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Strengthening the afferent limb of rapid response systems: an educational intervention using web-based learning for early recognition and responding to deteriorating patients
  1. Sok Ying Liaw1,
  2. Lai Fun Wong1,
  3. Sophia Bee Leng Ang2,
  4. Jasmine Tze Yin Ho3,
  5. Chiang Siau2,
  6. Emily Neo Kim Ang1
  1. 1Alice Lee Centre for Nursing Studies, Yong Loo Lin School of Medicine, National University of Singapore, Singapore
  2. 2Department of Anesthesia, Yong Loo Lin School of Medicine, National University of Singapore, Singapore
  3. 3Department of Nursing, National University of Hospital, Singapore
  1. Correspondence to Alice Lee Centre for Nursing Studies, Yong Loo Lin School of Medicine, National University of Singapore, 10 Medical Drive, Singapore 117597, Singapore; nurliaw{at}nus.edu.sg

Abstract

Background The timely recognition and response to patients with clinical deteriorations constitute the afferent limb failure of a rapid response system (RRS). This area is a persistent problem in acute healthcare settings worldwide. In this study, we evaluated the effect of an educational programme on improving the nurses’ knowledge and performances in recognising and responding to clinical deterioration.

Method The interactive web-based programme addressed three areas: (1) early detection of changes in vital signs; (2) performance of nursing assessment and interventions using airway, breathing, circulation, disability and expose/examine and (3) reporting clinical deterioration using identity, situation, background, assessment and recommendation. Sixty-seven registered nurses participated in the randomised control study. The experimental group underwent a 3 h programme while the control group received no intervention. Pretests and post-tests, a mannequin-based assessment and a multiple-choice knowledge questionnaire were conducted. We evaluated the participants’ performances in assessing, managing and reporting the deterioration of a patient using a validated performance tool.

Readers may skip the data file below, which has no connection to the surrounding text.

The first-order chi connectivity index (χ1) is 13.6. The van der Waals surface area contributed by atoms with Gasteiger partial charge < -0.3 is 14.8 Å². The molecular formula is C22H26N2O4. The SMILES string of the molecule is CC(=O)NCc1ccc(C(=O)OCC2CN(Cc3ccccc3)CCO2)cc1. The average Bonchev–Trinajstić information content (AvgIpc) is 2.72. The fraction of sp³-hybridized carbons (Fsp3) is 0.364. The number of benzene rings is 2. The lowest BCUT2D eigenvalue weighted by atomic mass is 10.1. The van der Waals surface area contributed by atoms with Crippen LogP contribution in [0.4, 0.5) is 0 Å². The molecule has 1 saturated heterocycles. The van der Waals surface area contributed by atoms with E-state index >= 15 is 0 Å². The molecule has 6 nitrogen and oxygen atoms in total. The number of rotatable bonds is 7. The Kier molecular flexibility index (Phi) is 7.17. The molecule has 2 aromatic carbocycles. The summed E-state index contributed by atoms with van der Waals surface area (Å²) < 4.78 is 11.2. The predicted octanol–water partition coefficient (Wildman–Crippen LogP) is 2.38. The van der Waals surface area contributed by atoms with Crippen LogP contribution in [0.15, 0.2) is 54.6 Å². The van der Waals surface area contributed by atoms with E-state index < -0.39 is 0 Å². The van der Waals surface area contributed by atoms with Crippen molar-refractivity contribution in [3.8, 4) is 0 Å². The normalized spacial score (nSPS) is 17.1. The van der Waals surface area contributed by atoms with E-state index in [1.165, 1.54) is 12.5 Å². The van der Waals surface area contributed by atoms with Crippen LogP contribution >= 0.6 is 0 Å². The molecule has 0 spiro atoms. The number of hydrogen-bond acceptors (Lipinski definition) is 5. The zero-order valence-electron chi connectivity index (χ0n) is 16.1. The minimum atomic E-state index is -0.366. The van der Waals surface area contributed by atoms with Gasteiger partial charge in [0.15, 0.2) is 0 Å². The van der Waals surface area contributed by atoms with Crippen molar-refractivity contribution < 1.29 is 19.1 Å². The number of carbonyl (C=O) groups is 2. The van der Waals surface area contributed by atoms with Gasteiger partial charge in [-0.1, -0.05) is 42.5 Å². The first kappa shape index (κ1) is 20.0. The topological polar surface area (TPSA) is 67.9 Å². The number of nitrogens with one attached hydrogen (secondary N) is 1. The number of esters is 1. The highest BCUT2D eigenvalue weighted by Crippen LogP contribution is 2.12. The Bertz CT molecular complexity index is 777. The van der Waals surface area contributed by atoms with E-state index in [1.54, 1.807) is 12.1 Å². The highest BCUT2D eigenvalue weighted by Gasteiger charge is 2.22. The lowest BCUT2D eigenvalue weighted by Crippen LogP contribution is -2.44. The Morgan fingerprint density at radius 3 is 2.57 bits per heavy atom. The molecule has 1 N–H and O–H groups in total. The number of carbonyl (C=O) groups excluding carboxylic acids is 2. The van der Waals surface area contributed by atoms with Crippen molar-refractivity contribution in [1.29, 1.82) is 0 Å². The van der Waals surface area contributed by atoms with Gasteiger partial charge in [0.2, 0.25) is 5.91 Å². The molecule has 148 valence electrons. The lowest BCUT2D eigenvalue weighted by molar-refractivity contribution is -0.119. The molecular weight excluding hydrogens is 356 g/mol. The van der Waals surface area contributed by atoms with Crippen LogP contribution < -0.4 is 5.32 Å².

Results A significantly higher number of nurses from the experimental group than the control group monitored respiratory rates (48.2% vs 25%, p<0.05) and pulse rates (74.3% vs 37.5%, p<0.01) in the simulated environment, after the intervention. The post-test mean scores of the experimental group was significantly higher than the control group for knowledge (21.29 vs 18.28, p<0.001), performance in assessing and managing clinical deterioration (25.83 vs 19.50, p<0.001) and reporting clinical deterioration (12.83 vs 10.97, p<0.001).

Conclusions A web-based educational programme developed for hospital nurses to strengthen the afferent limb of the RRS significantly increased their knowledge and performances in assessing, managing and reporting clinical deterioration.

  • Adverse events, epidemiology and detection
  • Continuing education, continuing professional development
  • Nurses
  • Simulation

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